History of DepartmentHistory of Department

In the late 1960s Black students at Chicago State along with hundreds of other African Black students across the United States started to protest for the inclusion of African American Studies in the university curriculum. Many formerly all white universities had begun to admit significant numbers of Black students who did not see themselves reflected in the curriculum. As a predominantly white university founded in 1867, Chicago State had little or no reflection of the African American experience in its curriculum. As racial tension mounted because of dissatisfaction with the university’s response to demands for change, Black students at Chicago State decided to take direct action. In March of 1969, in order to underscore the seriousness of their demands, Black students at Chicago State launched a protest by setting fires in the Stewart Building, which was located on CSU’s former campus. Additionally, they seized control of the administration building and held Dean Theodore Stolarz and Erik Sharr, then Assistant to President Byrd, hostage for several hours.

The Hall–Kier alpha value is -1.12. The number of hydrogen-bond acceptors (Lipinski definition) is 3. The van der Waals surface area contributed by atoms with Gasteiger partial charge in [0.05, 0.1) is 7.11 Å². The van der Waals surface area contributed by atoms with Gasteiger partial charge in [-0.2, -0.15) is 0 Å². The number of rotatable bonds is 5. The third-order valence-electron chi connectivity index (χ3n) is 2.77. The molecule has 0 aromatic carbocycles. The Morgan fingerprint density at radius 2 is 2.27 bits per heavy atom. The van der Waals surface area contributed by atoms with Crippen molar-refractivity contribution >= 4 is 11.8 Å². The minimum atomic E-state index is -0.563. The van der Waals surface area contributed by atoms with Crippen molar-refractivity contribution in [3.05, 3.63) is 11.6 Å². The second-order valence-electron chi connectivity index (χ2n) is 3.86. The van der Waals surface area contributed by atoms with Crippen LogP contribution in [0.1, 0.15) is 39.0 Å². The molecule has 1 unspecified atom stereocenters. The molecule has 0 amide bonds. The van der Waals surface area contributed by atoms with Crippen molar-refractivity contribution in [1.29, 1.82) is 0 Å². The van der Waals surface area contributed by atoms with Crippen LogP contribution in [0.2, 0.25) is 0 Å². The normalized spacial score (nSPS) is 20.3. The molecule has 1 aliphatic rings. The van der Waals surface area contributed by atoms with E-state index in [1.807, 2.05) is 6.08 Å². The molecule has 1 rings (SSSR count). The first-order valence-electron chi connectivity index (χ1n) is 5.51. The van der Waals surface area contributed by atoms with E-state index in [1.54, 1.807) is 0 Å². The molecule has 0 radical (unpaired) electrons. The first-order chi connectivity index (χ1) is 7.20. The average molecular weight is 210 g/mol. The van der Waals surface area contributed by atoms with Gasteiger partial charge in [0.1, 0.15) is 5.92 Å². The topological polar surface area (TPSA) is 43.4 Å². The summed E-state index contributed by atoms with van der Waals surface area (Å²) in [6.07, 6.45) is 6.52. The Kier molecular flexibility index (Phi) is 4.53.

As a first step toward establishing programs that focused on the African American experience, the university established what was referred to as a Committee on Black Studies. Eventually, based on the recommendations of this committee, the university established a Coordinator’s position and a full-time person were hired to coordinate the Black Studies Program and the Black Cultural Center. By the early 1970s, the College had identified approximately thirty courses that students could take that were related to black culture and the black experience. Also, it began to offer a concentration in Black Studies that required a minimum of fifteen credit hours.

This arrangement lasted through the 1980s and into the middle of the 1990s when the university, in 1996, created a full-fledged department of African American Studies with its own courses. Currently, in 2008, the department offers both a major and a minor in the discipline and is planning to develop a masters degree within the next five years. It offers a variety of courses that focus on the Black experience which include courses on Black Chicago, W.E.B. DuBois and Pan Africanism, Black Women in Africa and the Diaspora, Educational Issues Black Community, Ancient Egyptian Hieroglyphics, Cultural Diversity and the American Experience, and African and African American Leadership. Its goal is to continue to offer students at Chicago State a first class intellectual foundational grounding in the African Diasporic experience that is second to none in the nation.

Bart McSwine